TRIUMPH OF THE HUMAN SPIRIT
The annual Murray & Roberts sports development awards highlight the triumph of humanity over adversity.
The 2012 Murray & Roberts Jack Cheetham Memorial Award for able-bodied sports development projects was won by the Paarl Canoe Club Development Programme, while the 2012 Letsema Award for people with disabilities went to Shumbashaba – Horses Helping People. Both projects have won R500 000 payable over five years.
The awards, held in conjunction with the South African Sport Confederation and Olympic Committee (SASCOC), recognise the character and ideals of Jack Cheetham, a former director of Murray & Roberts and captain of the South African cricket team in the 1950s, and reward those who contribute to the development of sport in South Africa.
Shumbashaba – Horses helping people winner of the 2012 Letsema Award
Paralympic stars, Sandra Khumalo and Hilton Langenhoven with Olympic gold medalists Matthew Brittain, Sizwe Ndlovu and James Thompson who were special guests at the 2012 event
Paarl Canoe Club Development Programme winner of the 2012 Jack Cheetham Award
Paarl Canoe Club Development Programme
The Paarl Canoe Club Development Programme has for many years been encouraging and enabling kayaking as a sport among previously disadvantaged youths in the Western Cape. The programme focuses on both development and high performance and has achieved significant results, dominating the South African National School sprints in recent years and producing domestic and international gold medal winners, including Luke Stowman who has been identified as a leading prospect for the 2016 and 2020 Olympic Games.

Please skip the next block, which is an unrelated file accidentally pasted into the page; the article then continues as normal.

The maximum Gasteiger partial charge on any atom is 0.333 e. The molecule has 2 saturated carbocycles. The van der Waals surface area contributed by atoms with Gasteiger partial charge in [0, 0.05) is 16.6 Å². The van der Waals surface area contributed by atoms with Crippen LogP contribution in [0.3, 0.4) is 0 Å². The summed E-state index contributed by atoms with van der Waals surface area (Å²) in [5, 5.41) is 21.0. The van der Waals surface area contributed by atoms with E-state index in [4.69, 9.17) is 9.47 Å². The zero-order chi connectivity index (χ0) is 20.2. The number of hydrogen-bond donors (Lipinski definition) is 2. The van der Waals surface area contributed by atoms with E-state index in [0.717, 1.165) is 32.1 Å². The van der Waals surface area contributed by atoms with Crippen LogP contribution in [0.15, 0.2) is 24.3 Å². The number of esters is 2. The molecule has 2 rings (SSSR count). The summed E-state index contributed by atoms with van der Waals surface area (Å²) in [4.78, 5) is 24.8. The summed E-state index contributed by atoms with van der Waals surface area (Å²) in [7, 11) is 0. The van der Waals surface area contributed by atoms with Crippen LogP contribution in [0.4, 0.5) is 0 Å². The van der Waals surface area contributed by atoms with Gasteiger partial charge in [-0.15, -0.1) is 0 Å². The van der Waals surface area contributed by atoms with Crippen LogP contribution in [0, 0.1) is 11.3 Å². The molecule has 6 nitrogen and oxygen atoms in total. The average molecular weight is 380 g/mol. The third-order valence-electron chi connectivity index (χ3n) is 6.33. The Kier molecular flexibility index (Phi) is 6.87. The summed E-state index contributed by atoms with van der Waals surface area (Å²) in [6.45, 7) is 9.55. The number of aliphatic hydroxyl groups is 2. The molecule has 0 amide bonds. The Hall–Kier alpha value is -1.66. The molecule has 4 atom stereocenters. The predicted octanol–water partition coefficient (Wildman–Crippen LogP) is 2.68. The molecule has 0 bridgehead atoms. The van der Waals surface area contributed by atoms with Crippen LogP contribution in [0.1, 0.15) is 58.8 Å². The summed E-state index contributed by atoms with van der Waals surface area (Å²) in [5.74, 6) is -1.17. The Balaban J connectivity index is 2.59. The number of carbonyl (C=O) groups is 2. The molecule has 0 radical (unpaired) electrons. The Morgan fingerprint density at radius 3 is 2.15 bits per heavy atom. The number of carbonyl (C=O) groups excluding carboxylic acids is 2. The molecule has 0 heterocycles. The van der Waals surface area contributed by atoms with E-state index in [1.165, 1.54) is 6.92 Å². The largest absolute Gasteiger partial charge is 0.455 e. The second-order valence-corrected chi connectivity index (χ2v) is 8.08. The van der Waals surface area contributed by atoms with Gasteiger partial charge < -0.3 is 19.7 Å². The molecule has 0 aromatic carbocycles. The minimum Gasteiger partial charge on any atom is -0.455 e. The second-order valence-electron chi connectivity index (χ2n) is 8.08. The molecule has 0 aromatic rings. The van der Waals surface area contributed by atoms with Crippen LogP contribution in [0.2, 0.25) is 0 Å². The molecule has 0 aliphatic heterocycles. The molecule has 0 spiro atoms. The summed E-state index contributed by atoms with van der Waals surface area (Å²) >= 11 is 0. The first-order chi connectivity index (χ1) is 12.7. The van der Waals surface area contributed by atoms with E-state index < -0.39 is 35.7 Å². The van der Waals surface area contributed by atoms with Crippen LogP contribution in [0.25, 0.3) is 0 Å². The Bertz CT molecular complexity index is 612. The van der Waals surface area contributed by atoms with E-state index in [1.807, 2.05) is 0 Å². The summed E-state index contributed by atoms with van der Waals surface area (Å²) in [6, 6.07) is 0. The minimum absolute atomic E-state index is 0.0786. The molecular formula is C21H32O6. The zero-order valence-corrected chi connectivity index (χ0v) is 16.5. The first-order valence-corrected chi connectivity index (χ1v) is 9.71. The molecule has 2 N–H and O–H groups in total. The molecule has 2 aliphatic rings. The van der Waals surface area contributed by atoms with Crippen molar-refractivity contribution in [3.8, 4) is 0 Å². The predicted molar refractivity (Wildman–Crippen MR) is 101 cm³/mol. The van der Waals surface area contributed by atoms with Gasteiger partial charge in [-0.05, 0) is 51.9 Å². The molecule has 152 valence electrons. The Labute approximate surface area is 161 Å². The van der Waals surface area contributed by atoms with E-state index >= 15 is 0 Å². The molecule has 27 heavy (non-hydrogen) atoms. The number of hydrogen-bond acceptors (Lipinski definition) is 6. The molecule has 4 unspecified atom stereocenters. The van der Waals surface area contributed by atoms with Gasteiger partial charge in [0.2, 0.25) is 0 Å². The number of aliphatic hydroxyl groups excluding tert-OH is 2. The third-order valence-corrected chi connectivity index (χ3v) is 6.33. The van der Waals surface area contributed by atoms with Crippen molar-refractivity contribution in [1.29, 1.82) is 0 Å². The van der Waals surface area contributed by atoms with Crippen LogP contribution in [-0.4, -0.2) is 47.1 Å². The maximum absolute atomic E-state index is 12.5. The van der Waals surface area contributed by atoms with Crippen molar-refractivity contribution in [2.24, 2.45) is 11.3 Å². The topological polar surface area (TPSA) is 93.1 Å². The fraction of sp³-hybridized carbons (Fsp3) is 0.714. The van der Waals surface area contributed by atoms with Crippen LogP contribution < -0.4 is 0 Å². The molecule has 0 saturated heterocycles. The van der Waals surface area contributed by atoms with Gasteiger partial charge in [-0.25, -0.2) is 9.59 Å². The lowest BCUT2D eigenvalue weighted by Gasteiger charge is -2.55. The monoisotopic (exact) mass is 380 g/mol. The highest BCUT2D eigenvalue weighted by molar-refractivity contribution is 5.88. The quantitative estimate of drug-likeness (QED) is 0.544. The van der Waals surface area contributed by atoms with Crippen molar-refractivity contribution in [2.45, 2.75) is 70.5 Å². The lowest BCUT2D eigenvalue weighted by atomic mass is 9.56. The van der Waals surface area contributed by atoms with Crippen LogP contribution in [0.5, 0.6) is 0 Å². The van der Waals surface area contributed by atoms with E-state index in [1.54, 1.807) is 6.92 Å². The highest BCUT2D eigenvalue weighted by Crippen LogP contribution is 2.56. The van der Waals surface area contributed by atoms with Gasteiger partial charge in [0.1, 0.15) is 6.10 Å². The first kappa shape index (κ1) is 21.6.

Coach Wayne August, an early beneficiary of the programme, has trained many of South Africa’s national sprint and marathon champions and is a powerful role model to his younger protégées.
Shumbashaba – Horses Helping People
For more than ten years, this project has offered formerly disadvantaged people from the township of Diepsloot access to the therapeutic power of horses. Shumbashaba’s community outreach programmes offer therapeutic riding for people with severe disabilities and equine-assisted growth and learning to heal and empower hundreds of South African children who struggle with poverty, limited education and unemployment and face crime, violence and drug and alcohol abuse daily.
Shumbashaba also sponsors the riding tuition of disadvantaged children, providing them with the opportunity to participate in equestrian competitions for riders with disabilities. The Shumbashaba coaches have represented South Africa in administrative and coaching roles and their expertise is passed on to staff who are empowered in the process.
Commenting on the awards, Group Chief Executive, Henry Laas said they provide an opportunity for Murray & Roberts to actively make a difference. “It’s hard to believe that we are in our third decade of the awards. We are constantly inspired by the way in which these projects use sport as a vehicle to transform the lives of so many young South Africans.”